The Co-Discovery method: an informal method for iteratively designing consumer products

J.A.M. Kemp, T. Gelderen, van

    Research output: Contribution to journalArticleAcademicpeer-review

    6 Downloads (Pure)

    Abstract

    Efficiency and effectiveness are frequently used as measures for what is called the usability of a product. For many consumer products it is not solely this that renders a product successful. Many users of domestic or leisure products are not really interested in efficiently and effectively executing some well-defined task(s). Other values such as hedonic or emotional benefits are perceived in those cases to be more important than the utilitarian benefits for the appreciation of a product. The relative importance of these benefits changes with time. This 'usability life-cycle' is what we call the Usability Continuum, showing this gradual shift of requirements. Three different phases can be distinguished: First Impressions, Initial Use and Habitual Use. Traditional, formal usability evaluation mainly focuses on the last of these, while our Co-Discovery method tries to explore the first two phases in an informal, natural setting. This article describes the backgrounds and procedure of the Co-Discovery method together with a field study we did in Nuremberg, and it is shown how this procedure can be carried out and utilized.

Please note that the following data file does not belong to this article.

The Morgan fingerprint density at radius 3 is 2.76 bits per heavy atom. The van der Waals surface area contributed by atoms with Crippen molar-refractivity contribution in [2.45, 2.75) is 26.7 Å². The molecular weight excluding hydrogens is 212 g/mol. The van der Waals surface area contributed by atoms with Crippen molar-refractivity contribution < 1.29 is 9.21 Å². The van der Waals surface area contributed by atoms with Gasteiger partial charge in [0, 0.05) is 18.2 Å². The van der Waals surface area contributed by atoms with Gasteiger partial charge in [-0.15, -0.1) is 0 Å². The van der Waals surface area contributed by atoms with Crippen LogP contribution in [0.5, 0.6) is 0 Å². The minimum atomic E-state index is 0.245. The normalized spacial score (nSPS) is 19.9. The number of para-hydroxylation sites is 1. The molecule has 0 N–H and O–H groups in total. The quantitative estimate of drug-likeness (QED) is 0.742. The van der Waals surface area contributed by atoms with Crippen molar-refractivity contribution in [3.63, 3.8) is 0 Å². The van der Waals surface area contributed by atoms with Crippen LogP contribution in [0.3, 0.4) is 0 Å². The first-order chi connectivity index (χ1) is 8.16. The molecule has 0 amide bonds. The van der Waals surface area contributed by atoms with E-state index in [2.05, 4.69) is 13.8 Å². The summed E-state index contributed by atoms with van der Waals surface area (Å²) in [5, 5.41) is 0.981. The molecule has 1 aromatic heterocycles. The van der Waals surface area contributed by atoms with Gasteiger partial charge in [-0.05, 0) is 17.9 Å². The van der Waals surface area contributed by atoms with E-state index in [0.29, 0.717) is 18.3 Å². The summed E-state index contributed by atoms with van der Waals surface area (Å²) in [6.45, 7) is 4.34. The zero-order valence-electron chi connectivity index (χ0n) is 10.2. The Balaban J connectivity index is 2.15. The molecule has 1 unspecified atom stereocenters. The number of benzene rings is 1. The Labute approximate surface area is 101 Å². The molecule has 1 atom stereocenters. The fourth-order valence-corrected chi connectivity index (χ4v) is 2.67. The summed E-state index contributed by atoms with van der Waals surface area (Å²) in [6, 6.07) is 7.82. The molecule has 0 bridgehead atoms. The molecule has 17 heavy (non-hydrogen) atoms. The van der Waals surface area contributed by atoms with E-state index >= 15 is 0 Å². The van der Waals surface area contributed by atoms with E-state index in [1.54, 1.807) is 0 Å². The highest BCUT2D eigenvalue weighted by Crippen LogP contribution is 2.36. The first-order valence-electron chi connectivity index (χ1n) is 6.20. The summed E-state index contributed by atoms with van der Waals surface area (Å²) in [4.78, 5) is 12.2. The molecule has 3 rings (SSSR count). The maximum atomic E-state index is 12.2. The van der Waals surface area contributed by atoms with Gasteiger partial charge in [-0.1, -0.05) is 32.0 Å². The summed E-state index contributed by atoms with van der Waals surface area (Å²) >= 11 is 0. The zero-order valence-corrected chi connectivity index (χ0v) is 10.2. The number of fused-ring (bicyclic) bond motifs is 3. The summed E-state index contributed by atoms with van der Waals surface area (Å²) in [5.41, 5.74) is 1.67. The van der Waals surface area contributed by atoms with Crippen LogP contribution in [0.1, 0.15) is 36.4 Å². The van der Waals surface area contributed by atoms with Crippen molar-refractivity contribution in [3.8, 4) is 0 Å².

Original languageEnglish
    Pages (from-to)143-150
    Number of pages8
    JournalIPO Annual Progress Report
    Volume28
    Publication statusPublished - 1993

    Fingerprint

    Consumer products
    Life cycle

    Cite this

    @article{e393acc328a44812b36dd4ffa1c4ade0,
    title = "The Co-Discovery method: an informal method for iteratively designing consumer products",
    abstract = "Efficiency and effectiveness are frequently used as measures for what is called the usability of a product. For many consumer products it is not solely this that renders a product successful. Many users of domestic or leisure products are not really interested in efficiently and effectively executing some well-defined task(s). Other values such as hedonic or emotional benefits are perceived in those cases to be more important than the utilitarian benefits for the appreciation of a product. The relative importance of these benefits changes with time. This 'usability life-cycle' is what we call the Usability Continuum, showing this gradual shift of requirements. Three different phases can be distinguished: First Impressions, Initial Use and Habitual Use. Traditional, formal usability evaluation mainly focuses on the last of these, while our Co-Discovery method tries to explore the first two phases in an informal, natural setting. This article describes the backgrounds and procedure of the Co-Discovery method together with a field study we did in Nuremberg, and it is shown how this procedure can be carried out and utilized.",
    author = "J.A.M. Kemp and {Gelderen, van}, T.",
    year = "1993",
    language = "English",
    volume = "28",